Thursday, 17 June 2010

MORE THAN WORDS

                                         Novuyo, Chimamanda and Wana

Teachers i had heard were very special creatures. I once had a teacher that changed my life. Her name is Amanda King. She would eventually teach me to embrace my insecurities and become friends with the voices in my head. “It's all artistic license Wana” she would say to me. “It’s about how well and cleverly you use it”, She was right but most importantly she taught me how to be comfortable in my own skin because life in itself was a work in progress.

This would repeat itself again in an artistic medium i was still getting conversant with and so was on shaky ground. I was never one of those writers who had been publishing stories since i was a child. Or one of those involved in teenage writing competitions. Frankly my mother doesn’t actually know that i write.
I never really read as much as i would have liked to because somehow, it took me longer than the average person to finish reading a book. I even found out after a visit to the learning resource centre during my first year at University that i was dyslexic. Writing for me developed by sheer chance, it was more cathartic than anything else. I recently got the opportunity to be a part of the twenty people selected for the Farafina Trust Creative Writers Workshop, and there i met a new set of teachers that would again cause another shift in my creative paradigm.

It's very rare that i write on demand except it has been commissioned or is being paid for. At the workshop we read and analysed short stories from Juno Diaz, Julian Barnes, Cheever to even John Updike. We did short writing exercises from love scenes to abortion stories and personal essays. It was all about imploring the tools of fiction. Being able to carry your reader along with you, giving them a sense of place, creating a hunger to understand more, letting them travel with you and giving them the opportunity to figure things out without spoon feeding or undermining the their intelligence. Chimamanda Adichie was generous. It’s not very often that you see that.With her time,with her experience, with her emotions,with her insecurities, with her truths, with her knowledge,her humour,and even with her spirit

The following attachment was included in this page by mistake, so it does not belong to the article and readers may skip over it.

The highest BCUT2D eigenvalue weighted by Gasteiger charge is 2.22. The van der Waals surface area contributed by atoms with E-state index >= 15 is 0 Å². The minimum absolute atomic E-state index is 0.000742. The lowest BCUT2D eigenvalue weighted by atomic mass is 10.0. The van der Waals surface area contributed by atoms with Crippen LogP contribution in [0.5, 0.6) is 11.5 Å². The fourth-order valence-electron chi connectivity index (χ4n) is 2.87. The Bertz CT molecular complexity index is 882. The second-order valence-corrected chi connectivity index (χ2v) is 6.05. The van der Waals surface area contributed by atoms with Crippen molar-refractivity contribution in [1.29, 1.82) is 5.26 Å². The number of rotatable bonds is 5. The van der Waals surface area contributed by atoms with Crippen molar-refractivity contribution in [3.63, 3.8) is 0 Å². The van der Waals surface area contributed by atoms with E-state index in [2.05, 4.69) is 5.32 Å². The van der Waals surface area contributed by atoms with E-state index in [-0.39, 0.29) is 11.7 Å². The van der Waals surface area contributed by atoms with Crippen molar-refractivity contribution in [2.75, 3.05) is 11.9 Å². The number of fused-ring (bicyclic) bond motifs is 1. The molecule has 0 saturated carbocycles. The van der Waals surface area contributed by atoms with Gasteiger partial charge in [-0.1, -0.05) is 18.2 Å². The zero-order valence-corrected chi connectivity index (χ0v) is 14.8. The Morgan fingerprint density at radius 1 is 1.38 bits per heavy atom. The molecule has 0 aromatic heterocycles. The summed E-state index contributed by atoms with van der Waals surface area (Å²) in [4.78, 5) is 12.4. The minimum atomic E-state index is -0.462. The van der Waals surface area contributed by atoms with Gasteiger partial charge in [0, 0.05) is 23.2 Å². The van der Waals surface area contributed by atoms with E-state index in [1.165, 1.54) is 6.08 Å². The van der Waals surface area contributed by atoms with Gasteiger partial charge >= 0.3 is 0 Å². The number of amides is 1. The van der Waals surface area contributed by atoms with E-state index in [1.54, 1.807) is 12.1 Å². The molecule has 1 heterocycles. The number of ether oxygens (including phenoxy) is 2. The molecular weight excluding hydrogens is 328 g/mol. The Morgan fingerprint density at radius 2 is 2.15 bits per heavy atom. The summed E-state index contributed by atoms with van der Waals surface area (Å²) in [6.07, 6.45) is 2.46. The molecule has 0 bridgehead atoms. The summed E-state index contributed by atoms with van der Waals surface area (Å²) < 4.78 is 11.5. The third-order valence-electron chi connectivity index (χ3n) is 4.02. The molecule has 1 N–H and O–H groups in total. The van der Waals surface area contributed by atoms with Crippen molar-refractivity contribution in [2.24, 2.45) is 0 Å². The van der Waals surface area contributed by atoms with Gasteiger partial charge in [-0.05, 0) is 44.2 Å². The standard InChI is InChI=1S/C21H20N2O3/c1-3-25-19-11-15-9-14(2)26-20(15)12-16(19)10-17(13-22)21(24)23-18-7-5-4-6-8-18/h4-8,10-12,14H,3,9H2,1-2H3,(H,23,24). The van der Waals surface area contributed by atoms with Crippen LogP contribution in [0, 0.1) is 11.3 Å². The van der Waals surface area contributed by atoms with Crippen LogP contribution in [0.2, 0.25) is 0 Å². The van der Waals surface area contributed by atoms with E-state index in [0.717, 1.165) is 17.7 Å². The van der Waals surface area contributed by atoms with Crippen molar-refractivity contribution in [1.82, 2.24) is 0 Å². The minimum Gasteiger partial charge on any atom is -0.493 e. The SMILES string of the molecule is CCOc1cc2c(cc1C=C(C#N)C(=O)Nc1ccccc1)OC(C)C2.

Chika Unigwe was the same but she also was interested in learning from us too. Taking permission to borrow some of our thoughts and writing it in her little note pad. She observed our write ups intricately annotating lightly with her pencil. With her we learnt about the believability of the story and the importance of research in being able to tell our tales skilfully and honestly even though it isn’t a world we are so acquainted with.
Niq Mhlongo was all about the Plot in story telling. Where the story was going and identifying the emotions in those crucial moments which he termed “what is at stake”. Then there was Binyavanga Wainaina AKA “The Binj”. Anarchic, Revolutionary, Brutal , Sarcastic, Acerbic and most of all truthful. Faith Aneadi was almost like a character in a book brought to life. From sharing her year long experience as a Buddhist Nun living in the Thai jungle to tracing her African-Nordic heritage and becoming the subject of a PBS documentary.

Then there were my other teachers, who were like me, a bit green to the world of writing, insecure, searching for their voice, roaming for validation, fine tuning their technique and most of all hoping for an authentication of their gift. The exchange of stories from styles, to voices and technique became an artistic voyage in its own strange way. Kesiena told tales like an old man with a very interesting kind of wisdom. Biodun Adebiyi, always exuding melancholy and nostalgia with her words, evoking the resounding mushy noises from the members of the workshop as though they had watched an infant do something overly cute and intelligent. Ifesinachi Okoli, a personal envy of mine due to her immaculate skill to conjure images for the reader with detail in her work. From textures, sounds and tones in rhythmic parallels to the complex emotions and moods to her stories. There were Umaisha and Ajanah with their grand themes to the new romantics like Bem Iordahh and Ifeanyi Dibia. Then, of course our foreign resident Novuyo Tshuma. Now she was indeed a writer, rhythmic, punchy, dexterous and exciting. The workshop was like its own universe with diverse energies. This artistic voyage was imitating something close to a spiritual odyssey and just like when Faith talked about attaining the ultimate high during meditation i definitely reached my climax. I discovered that my whole being was a well of untold stories waiting to be immortalised on paper. I learned that sometimes the joys in fiction, lay in the little moments, the tender inflections, the idiosyncrasies of the characters and where the most banal things become that little bit extra-ordinary. And for the first time, i cherished every single experience that life had thrown at me. Teachers like these are special creatures and the only way i can show my gratitude is to keep writing.

5 comments:

bemtrell said...

nice...a picture with me in it would've fit in very well you know :D

akinsoke said...

great picture Wana... from another writer - only this one bitten by the bug of television!

Samuel S. Ibrahim said...

Yeah, with three beautiful ladies in it, the picture is sure a great one, but great too is the article. Welldone, Wana.

Kay said...

I continue to marvel as your writing matures. Loving the piece. All about the human experience and a lot of heart. So proud of you girl. Keep it going

The Pen And I said...

hey wana luv! luving the guerilla basement babe, how r ya? let's not be strangers now,mwah mwah